The last one, had its back turned to us. It could’ve been meditating, but I knew it wasn’t, because vampires are the opposite of spiritual.

It turned around—all mouth and disgusting breath—jumping onto Brad, and sinking her teeth into his carotid artery, like an alcoholic at a Kegger party.

Maddie jammed her stick into the back of its head—and the creature went brain dead—it hissed, like air deflating from a flat tire.

Brad turned vampire. I had to kill him. It was the hardest thing to do—murdering my best friend, but his soul would be safe. I jammed my spear into his heart, and he expired.

I thought it was the end. The vampires were knocking on the sides of the house, when a searchlight lit-up the field and the voice of Mr. Lions came over the megaphone with a roar.

“This is my war, and I’m going to win!”

Mr. Lions turned-up the rock-n-roll, pulling a silver six-gun from his holster.

The lyrics, “I’m on a highway to hell,” Blared into the silence, like fingernails scraping across a chalkboard.

The vampires were dancing to the music like disco, while Lions shot them, as if they were fish in a barrel. The steam from their expiring bodies, was creating a mist in the air, as thick as fog. Suddenly, the lyrics transitioned into, “Breaking the Law…Breaking the Law.”

It was impossible to see or hear, anything, and the hands kept slapping the sides of the house.

Then flames shot into the field like a dragon.

“He’s got a flamethrower,” I said.

“Left over from the Korean War?” Maddie asked.

“No—I think it’s the one he uses to tar-proof his houses.”

There was cackling over the demonic screams. “It takes a meaner monster,” I said.

Then the flames dissipated and the slapping stopped.

“He must’ve killed them all.”

“Then, where is Mr. Lions?” Maddie asked.

In response, there was knocking at the door.

“Should I open it?”

“Vampires don’t knock,” Maddie said.

I opened it.

Lions stood there, in his full glory.

“Every last one of those beasts is dead,” he said triumphantly. “Be careful to venture into the mist—you don’t want to breath-in a vampire—it’s worse than smoking—it’ll steal your soul.”

“It smells like formaldehyde and you’ve been breathing-in that vampire air this whole time.”

“Sure,” Lions said. “But I’ve been wearing my Korean War gas mask. Strange, though—I think there might be a hole in it.”

At that moment, I noticed his eyes—the windows to his soul were full of hell.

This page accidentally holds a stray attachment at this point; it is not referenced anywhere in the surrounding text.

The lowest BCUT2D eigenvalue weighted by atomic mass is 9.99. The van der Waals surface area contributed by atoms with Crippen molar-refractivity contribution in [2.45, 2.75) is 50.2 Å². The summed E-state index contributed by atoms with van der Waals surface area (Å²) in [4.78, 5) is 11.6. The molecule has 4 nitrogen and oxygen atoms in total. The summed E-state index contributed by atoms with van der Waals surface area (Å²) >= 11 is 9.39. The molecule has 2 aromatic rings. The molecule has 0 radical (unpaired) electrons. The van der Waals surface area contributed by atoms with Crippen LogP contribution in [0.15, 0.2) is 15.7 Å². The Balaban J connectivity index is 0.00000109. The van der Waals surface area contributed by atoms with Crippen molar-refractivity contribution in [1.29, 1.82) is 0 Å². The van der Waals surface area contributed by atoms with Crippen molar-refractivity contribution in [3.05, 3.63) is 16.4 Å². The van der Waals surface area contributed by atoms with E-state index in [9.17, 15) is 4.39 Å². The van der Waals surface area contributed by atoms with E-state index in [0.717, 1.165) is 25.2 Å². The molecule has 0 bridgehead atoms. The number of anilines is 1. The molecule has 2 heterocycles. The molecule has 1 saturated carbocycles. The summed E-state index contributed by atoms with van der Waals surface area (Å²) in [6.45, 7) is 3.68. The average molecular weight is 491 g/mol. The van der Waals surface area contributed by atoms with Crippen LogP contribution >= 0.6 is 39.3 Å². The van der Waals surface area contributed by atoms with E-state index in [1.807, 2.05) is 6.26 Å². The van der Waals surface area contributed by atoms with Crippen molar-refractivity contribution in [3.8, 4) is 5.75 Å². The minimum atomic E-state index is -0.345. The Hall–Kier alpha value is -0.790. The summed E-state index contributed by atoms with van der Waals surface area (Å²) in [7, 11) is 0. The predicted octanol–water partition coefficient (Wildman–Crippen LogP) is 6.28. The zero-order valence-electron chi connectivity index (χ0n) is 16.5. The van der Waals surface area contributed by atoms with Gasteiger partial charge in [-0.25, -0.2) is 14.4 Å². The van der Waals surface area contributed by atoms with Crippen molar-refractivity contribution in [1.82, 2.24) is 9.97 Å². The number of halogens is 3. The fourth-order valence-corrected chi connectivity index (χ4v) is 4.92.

“Quick Maddie, hand me the stake!”

“What are you doing?” Lions asked.

But before he could say another word, I jammed it into his heart, and he keeled over, sinking beneath the soil.

“Quick—close the door!” Maddie said. “We don’t want to breathe that stuff in.”

We waited, until daylight. I thought the dawn would never come—and with the sunrise, the fog burned away.

“It’s safe now,” I said.

“How are we going to explain this?” Maddie asked.

“We don’t.”

“What about the cursed gold?”

“We burry it.”

“But it’s gold!” Maddie said.

“I know it’s gold, but it will steal your soul.”

We walked to Brad’s house and buried him on top of his treasure.

Shortly thereafter, he went missing, just like the missing pets, and Maddie and I never talked about this again.

The End

Am I the Prick?

When I walked into the Pro Shop, there was a beautiful blond girl working behind the counter, and you know what?

She was nice, too.

You can always tell that about someone.

I enjoyed talking to her, what few words we said, but then I got to thinking…

All the other guys like me

think the same thing

about her.

There is nothing pure

in the world.

It’s competitive—

and difficult to keep score

when you’re measuring the feelings of love.

Women will deny

the pragmatic reasons for their attraction

because they are pragmatic.

Feelings change, like the wind—

they don’t need to be justified.

Needless to say, I enjoyed those words we said to each other

and went my own way.

On the golf course, I met a cool guy

but something was off about him.

He smokes cigars and plays in his bare feet

like a hobbit.

He’s friendly.

He talks to the prick in the Pro Shop, like they are best friends.

It made me wonder, if I am the prick.

The ability to make friends (Easily) to get a girlfriend (Easily) to have the life that you want (Effortlessly)

Does that make you a good man?

Sometimes, the evilest men under the sun are good with people

Just like the devil,

but this guy has treated me fair, thus far

and all I have

are my instincts to lean on.

Do we really know ourselves, or anybody?

Maybe, I’m a narcissistic baby

that complains when I don’t get what I want.

A Poet, was a Poet, Before He Wrote Anything Down

Maybe, greatness rising

is a terrible thing.

It can’t help, but climb

and the too terrified

stay on the ground

while courage

accepts the consequences.

A simple subtle life

without fluctuations

or a dangerous one?

A hero, can’t help themselves.

They are what they are

A poet, was a poet

long before

he wrote anything down.

There is nothing careful

about him.

They love him

or hate him.

Love is desirable.

Hate, a consequence of too much love.

Envy, is the enemy of fame.

Anybody who survives that emptiness

is full of their own faith.

Why would a man walk into the mountains?

Because it’s a lofty place.

The poet is looking for

what he can’t find

at lesser altitudes

Not advertised, or publicly know

It hits him

in a piece of music




He wants to create that

To live spontaneously

like the twilight

at the end

of a dull day

To stir

his true feelings

standing on the edge of death

while staring

into the horizon

like the last man

on earth.

Until the Seasons Change

all the hope this life offers

all the illusion it suggests

all the torment and struggle


For what?

At the end of life

we can be sure

that we will know

or we will be suffocated slowly

in a quiet room

where not even the walls

know are name

and that

might be preferrable

to the miseries

that befall the leaves—

At least, it’s a clean

well-lighted place

rather than

a dark dungeon.

So, when I walk above ground

in the fall light

suggesting death, that subtle breeze

but not quite

I ponder the dying leaves—